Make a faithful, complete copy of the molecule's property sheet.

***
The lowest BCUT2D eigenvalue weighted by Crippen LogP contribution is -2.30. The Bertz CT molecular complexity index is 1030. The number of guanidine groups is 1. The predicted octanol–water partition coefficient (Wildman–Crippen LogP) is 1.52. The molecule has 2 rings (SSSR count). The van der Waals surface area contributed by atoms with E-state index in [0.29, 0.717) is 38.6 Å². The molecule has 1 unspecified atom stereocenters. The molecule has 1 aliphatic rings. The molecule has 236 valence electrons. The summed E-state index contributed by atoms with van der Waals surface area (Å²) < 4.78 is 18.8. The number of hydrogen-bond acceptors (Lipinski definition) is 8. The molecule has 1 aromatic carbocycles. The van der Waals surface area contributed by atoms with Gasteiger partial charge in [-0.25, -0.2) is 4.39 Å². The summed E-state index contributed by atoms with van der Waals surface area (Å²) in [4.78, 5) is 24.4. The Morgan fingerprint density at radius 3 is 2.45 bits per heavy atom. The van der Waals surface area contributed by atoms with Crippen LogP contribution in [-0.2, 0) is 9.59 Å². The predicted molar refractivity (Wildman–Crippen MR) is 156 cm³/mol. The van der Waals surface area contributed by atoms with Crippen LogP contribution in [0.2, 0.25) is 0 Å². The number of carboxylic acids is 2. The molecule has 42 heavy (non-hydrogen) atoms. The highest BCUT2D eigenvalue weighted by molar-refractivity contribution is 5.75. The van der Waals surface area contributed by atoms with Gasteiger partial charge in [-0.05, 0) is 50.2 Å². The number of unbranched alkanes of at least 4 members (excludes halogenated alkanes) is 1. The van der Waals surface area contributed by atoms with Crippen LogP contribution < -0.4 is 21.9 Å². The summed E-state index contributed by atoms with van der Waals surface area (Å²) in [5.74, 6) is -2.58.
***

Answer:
The lowest BCUT2D eigenvalue weighted by Crippen LogP contribution is -2.30. The Bertz CT molecular complexity index is 1030. The number of guanidine groups is 1. The predicted octanol–water partition coefficient (Wildman–Crippen LogP) is 1.52. The molecule has 2 rings (SSSR count). The van der Waals surface area contributed by atoms with E-state index in [0.29, 0.717) is 38.6 Å². The molecule has 1 unspecified atom stereocenters. The molecule has 1 aliphatic rings. The molecule has 236 valence electrons. The summed E-state index contributed by atoms with van der Waals surface area (Å²) < 4.78 is 18.8. The number of hydrogen-bond acceptors (Lipinski definition) is 8. The molecule has 1 aromatic carbocycles. The van der Waals surface area contributed by atoms with Gasteiger partial charge in [-0.25, -0.2) is 4.39 Å². The summed E-state index contributed by atoms with van der Waals surface area (Å²) in [4.78, 5) is 24.4. The Morgan fingerprint density at radius 3 is 2.45 bits per heavy atom. The van der Waals surface area contributed by atoms with Crippen LogP contribution in [-0.2, 0) is 9.59 Å². The predicted molar refractivity (Wildman–Crippen MR) is 156 cm³/mol. The van der Waals surface area contributed by atoms with Crippen LogP contribution in [0.2, 0.25) is 0 Å². The number of carboxylic acids is 2. The molecule has 42 heavy (non-hydrogen) atoms. The highest BCUT2D eigenvalue weighted by molar-refractivity contribution is 5.75. The van der Waals surface area contributed by atoms with Gasteiger partial charge in [-0.05, 0) is 50.2 Å². The number of unbranched alkanes of at least 4 members (excludes halogenated alkanes) is 1. The van der Waals surface area contributed by atoms with Crippen LogP contribution < -0.4 is 21.9 Å². The summed E-state index contributed by atoms with van der Waals surface area (Å²) in [5.74, 6) is -2.58.